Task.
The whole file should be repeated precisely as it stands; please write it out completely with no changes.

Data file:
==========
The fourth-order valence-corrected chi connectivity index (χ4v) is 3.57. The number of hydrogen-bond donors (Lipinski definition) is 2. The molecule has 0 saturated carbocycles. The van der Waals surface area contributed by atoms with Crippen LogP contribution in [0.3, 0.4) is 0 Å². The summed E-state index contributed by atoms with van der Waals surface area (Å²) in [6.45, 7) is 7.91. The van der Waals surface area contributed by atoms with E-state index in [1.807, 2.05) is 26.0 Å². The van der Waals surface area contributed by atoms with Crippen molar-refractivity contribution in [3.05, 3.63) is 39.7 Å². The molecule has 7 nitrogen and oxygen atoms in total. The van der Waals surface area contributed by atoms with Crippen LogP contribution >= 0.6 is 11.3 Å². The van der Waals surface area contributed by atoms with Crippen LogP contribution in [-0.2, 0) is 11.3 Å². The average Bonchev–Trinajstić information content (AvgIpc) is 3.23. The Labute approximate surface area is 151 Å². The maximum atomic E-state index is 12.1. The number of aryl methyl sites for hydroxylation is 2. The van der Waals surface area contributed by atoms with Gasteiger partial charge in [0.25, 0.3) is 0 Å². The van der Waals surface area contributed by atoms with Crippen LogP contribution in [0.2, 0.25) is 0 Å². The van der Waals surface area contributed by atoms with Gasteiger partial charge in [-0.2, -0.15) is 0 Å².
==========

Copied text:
The fourth-order valence-corrected chi connectivity index (χ4v) is 3.57. The number of hydrogen-bond donors (Lipinski definition) is 2. The molecule has 0 saturated carbocycles. The van der Waals surface area contributed by atoms with Crippen LogP contribution in [0.3, 0.4) is 0 Å². The summed E-state index contributed by atoms with van der Waals surface area (Å²) in [6.45, 7) is 7.91. The van der Waals surface area contributed by atoms with E-state index in [1.807, 2.05) is 26.0 Å². The van der Waals surface area contributed by atoms with Crippen molar-refractivity contribution in [3.05, 3.63) is 39.7 Å². The molecule has 7 nitrogen and oxygen atoms in total. The van der Waals surface area contributed by atoms with Crippen LogP contribution >= 0.6 is 11.3 Å². The van der Waals surface area contributed by atoms with Crippen LogP contribution in [-0.2, 0) is 11.3 Å². The average Bonchev–Trinajstić information content (AvgIpc) is 3.23. The Labute approximate surface area is 151 Å². The maximum atomic E-state index is 12.1. The number of aryl methyl sites for hydroxylation is 2. The van der Waals surface area contributed by atoms with Gasteiger partial charge in [0.25, 0.3) is 0 Å². The van der Waals surface area contributed by atoms with Crippen LogP contribution in [0.2, 0.25) is 0 Å². The van der Waals surface area contributed by atoms with Gasteiger partial charge in [-0.2, -0.15) is 0 Å².